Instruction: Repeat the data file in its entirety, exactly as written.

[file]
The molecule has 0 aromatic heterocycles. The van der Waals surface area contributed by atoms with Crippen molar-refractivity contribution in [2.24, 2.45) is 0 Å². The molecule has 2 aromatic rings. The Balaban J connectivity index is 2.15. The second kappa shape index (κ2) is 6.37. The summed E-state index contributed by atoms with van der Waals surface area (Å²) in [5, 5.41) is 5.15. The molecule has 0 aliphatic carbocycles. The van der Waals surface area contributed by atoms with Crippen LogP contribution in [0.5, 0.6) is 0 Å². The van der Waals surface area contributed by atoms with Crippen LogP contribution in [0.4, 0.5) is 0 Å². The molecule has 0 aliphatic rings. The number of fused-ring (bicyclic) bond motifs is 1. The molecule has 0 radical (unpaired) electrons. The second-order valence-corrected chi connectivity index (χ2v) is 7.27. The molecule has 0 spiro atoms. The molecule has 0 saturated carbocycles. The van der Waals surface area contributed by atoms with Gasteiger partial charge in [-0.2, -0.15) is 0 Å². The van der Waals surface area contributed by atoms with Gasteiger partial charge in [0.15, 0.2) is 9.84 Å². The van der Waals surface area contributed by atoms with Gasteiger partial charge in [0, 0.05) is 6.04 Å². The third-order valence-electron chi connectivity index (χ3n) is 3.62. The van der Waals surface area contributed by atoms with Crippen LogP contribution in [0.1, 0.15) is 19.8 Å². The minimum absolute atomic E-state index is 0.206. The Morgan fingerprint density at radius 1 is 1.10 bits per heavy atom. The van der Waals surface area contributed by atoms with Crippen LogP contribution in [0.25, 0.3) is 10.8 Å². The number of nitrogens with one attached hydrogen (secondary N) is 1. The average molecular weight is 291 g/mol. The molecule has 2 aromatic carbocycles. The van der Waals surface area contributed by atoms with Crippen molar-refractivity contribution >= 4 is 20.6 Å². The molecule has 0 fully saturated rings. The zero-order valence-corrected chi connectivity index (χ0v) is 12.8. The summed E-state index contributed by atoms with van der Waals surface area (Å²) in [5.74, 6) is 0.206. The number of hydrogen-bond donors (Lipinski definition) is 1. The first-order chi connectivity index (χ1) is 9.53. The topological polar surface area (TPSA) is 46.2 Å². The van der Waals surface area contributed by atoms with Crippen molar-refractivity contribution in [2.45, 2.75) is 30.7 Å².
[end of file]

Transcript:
The molecule has 0 aromatic heterocycles. The van der Waals surface area contributed by atoms with Crippen molar-refractivity contribution in [2.24, 2.45) is 0 Å². The molecule has 2 aromatic rings. The Balaban J connectivity index is 2.15. The second kappa shape index (κ2) is 6.37. The summed E-state index contributed by atoms with van der Waals surface area (Å²) in [5, 5.41) is 5.15. The molecule has 0 aliphatic carbocycles. The van der Waals surface area contributed by atoms with Crippen LogP contribution in [0.5, 0.6) is 0 Å². The van der Waals surface area contributed by atoms with Crippen LogP contribution in [0.4, 0.5) is 0 Å². The molecule has 0 aliphatic rings. The number of fused-ring (bicyclic) bond motifs is 1. The molecule has 0 radical (unpaired) electrons. The second-order valence-corrected chi connectivity index (χ2v) is 7.27. The molecule has 0 spiro atoms. The molecule has 0 saturated carbocycles. The van der Waals surface area contributed by atoms with Gasteiger partial charge in [-0.2, -0.15) is 0 Å². The van der Waals surface area contributed by atoms with Gasteiger partial charge in [0.15, 0.2) is 9.84 Å². The van der Waals surface area contributed by atoms with Gasteiger partial charge in [0, 0.05) is 6.04 Å². The third-order valence-electron chi connectivity index (χ3n) is 3.62. The van der Waals surface area contributed by atoms with Crippen LogP contribution in [0.1, 0.15) is 19.8 Å². The minimum absolute atomic E-state index is 0.206. The Morgan fingerprint density at radius 1 is 1.10 bits per heavy atom. The van der Waals surface area contributed by atoms with Crippen LogP contribution in [0.25, 0.3) is 10.8 Å². The number of nitrogens with one attached hydrogen (secondary N) is 1. The average molecular weight is 291 g/mol. The molecule has 2 aromatic carbocycles. The van der Waals surface area contributed by atoms with Crippen molar-refractivity contribution >= 4 is 20.6 Å². The molecule has 0 fully saturated rings. The zero-order valence-corrected chi connectivity index (χ0v) is 12.8. The summed E-state index contributed by atoms with van der Waals surface area (Å²) in [5.74, 6) is 0.206. The number of hydrogen-bond donors (Lipinski definition) is 1. The first-order chi connectivity index (χ1) is 9.53. The topological polar surface area (TPSA) is 46.2 Å². The van der Waals surface area contributed by atoms with Crippen molar-refractivity contribution in [2.45, 2.75) is 30.7 Å².